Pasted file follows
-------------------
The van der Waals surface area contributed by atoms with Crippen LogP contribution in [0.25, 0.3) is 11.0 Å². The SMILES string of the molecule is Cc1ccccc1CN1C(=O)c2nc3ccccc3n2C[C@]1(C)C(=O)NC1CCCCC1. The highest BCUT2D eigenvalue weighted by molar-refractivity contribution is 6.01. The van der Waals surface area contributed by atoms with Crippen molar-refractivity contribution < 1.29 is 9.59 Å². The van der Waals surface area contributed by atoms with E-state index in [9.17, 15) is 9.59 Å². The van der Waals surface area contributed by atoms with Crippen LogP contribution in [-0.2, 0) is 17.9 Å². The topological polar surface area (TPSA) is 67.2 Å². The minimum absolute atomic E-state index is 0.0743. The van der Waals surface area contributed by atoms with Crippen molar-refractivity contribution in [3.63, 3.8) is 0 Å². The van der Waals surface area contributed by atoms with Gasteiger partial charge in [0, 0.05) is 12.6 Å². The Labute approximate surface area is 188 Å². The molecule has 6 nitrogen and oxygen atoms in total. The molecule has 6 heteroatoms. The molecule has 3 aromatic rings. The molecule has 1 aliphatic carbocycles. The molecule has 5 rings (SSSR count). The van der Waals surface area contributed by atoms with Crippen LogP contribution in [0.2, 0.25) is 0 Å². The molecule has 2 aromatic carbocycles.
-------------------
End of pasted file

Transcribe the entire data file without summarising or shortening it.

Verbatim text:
The van der Waals surface area contributed by atoms with Crippen LogP contribution in [0.25, 0.3) is 11.0 Å². The SMILES string of the molecule is Cc1ccccc1CN1C(=O)c2nc3ccccc3n2C[C@]1(C)C(=O)NC1CCCCC1. The highest BCUT2D eigenvalue weighted by molar-refractivity contribution is 6.01. The van der Waals surface area contributed by atoms with Crippen molar-refractivity contribution < 1.29 is 9.59 Å². The van der Waals surface area contributed by atoms with E-state index in [9.17, 15) is 9.59 Å². The van der Waals surface area contributed by atoms with Crippen LogP contribution in [-0.2, 0) is 17.9 Å². The topological polar surface area (TPSA) is 67.2 Å². The minimum absolute atomic E-state index is 0.0743. The van der Waals surface area contributed by atoms with Crippen molar-refractivity contribution in [3.63, 3.8) is 0 Å². The van der Waals surface area contributed by atoms with Gasteiger partial charge in [0, 0.05) is 12.6 Å². The Labute approximate surface area is 188 Å². The molecule has 6 nitrogen and oxygen atoms in total. The molecule has 6 heteroatoms. The molecule has 3 aromatic rings. The molecule has 1 aliphatic carbocycles. The molecule has 5 rings (SSSR count). The van der Waals surface area contributed by atoms with Crippen LogP contribution in [0.2, 0.25) is 0 Å². The molecule has 2 aromatic carbocycles.